Trouble in the Coalfields

The Logan Banner - The most recent State of Working West Virginia report does not have great numbers for the southern coalfields. According to the group, 5,000 jobs have been lost in West Virginia since 2011, most of them here in southern W.Va. Read

State of Working West Virginia is an annual report published by The West Virginia Center on Budget and Policy. WVCBP is a policy research organization that is nonpartisan, nonprofit and statewide. It focuses on how policy decisions affect all West Virginians, including low- and moderate-income families, other vulnerable populations, and the important community programs that serve them.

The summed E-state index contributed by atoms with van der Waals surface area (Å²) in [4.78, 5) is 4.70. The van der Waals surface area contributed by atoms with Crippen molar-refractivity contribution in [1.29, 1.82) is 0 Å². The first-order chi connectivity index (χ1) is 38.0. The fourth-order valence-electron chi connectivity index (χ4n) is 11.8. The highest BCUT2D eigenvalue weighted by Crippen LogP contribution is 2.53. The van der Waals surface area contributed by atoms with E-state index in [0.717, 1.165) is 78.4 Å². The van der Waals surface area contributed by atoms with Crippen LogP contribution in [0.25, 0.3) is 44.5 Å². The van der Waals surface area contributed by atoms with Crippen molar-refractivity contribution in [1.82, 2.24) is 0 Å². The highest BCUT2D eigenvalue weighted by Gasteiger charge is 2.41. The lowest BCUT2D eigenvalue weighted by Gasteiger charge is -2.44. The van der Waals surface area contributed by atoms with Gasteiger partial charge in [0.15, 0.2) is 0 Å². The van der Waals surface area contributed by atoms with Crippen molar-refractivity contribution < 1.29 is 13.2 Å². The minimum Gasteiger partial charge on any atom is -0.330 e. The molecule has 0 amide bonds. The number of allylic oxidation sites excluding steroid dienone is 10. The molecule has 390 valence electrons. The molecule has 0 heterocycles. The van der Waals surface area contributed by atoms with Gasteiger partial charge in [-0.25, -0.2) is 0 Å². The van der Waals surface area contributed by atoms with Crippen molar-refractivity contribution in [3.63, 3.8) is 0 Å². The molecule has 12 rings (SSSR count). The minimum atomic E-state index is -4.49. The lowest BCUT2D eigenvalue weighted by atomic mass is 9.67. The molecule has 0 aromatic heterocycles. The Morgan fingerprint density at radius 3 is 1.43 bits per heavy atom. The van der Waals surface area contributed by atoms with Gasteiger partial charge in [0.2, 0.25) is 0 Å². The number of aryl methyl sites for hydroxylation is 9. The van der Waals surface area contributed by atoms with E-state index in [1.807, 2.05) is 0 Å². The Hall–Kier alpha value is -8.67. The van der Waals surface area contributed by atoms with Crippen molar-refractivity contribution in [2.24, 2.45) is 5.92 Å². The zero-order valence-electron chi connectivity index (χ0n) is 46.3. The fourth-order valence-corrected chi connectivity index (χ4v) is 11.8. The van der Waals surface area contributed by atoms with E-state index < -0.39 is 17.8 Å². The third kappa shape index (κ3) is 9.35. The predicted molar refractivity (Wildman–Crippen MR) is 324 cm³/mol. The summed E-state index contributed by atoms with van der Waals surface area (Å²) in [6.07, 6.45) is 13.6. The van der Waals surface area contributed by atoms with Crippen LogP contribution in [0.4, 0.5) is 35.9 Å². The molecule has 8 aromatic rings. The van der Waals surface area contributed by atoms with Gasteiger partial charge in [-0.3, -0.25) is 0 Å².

According to the report, in last two decades coal production in W.Va. has fallen sharply from a high in 1997 of 173 million tons to less than 113 million tons in 2013. This decline is mostly due to the sharp drop in production in the southern part of the state, where production has dropped from 117 million tons in 2008 to just 70 million tons in 2013. Meanwhile, production in the northern part of the state has remained relatively flat since the mid-1990s. Today, counties in the northern part of the state make up about 35 percent of total coal production compared to 27 percent in 2008. Nothing highlights this shift in production more than the fact that Marshall County, which is located in the north-central part of the state, is now the state's largest coal producer (2013), pushing past Boone County, which has led the state in coal production for over three decades.


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